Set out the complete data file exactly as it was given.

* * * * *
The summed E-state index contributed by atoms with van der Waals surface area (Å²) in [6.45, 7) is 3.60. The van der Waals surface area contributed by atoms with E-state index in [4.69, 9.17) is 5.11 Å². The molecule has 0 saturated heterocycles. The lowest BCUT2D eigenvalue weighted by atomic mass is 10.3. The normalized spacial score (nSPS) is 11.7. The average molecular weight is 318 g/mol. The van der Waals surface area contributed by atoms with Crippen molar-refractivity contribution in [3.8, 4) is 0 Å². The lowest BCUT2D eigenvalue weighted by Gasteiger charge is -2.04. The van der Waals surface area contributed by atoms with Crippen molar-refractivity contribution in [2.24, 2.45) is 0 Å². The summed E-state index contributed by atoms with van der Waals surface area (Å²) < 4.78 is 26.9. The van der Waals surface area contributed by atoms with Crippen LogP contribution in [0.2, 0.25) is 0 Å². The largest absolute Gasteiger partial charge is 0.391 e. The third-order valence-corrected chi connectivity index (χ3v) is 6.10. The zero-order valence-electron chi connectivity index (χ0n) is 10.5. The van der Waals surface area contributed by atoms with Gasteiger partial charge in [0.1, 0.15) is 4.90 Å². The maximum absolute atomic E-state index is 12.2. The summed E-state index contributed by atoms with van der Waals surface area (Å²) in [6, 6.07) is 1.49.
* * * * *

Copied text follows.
The summed E-state index contributed by atoms with van der Waals surface area (Å²) in [6.45, 7) is 3.60. The van der Waals surface area contributed by atoms with E-state index in [4.69, 9.17) is 5.11 Å². The molecule has 0 saturated heterocycles. The lowest BCUT2D eigenvalue weighted by atomic mass is 10.3. The normalized spacial score (nSPS) is 11.7. The average molecular weight is 318 g/mol. The van der Waals surface area contributed by atoms with Crippen molar-refractivity contribution in [3.8, 4) is 0 Å². The lowest BCUT2D eigenvalue weighted by Gasteiger charge is -2.04. The van der Waals surface area contributed by atoms with Crippen molar-refractivity contribution in [2.24, 2.45) is 0 Å². The summed E-state index contributed by atoms with van der Waals surface area (Å²) < 4.78 is 26.9. The van der Waals surface area contributed by atoms with Crippen LogP contribution in [0.2, 0.25) is 0 Å². The largest absolute Gasteiger partial charge is 0.391 e. The third-order valence-corrected chi connectivity index (χ3v) is 6.10. The zero-order valence-electron chi connectivity index (χ0n) is 10.5. The van der Waals surface area contributed by atoms with Gasteiger partial charge in [0.1, 0.15) is 4.90 Å². The maximum absolute atomic E-state index is 12.2. The summed E-state index contributed by atoms with van der Waals surface area (Å²) in [6, 6.07) is 1.49.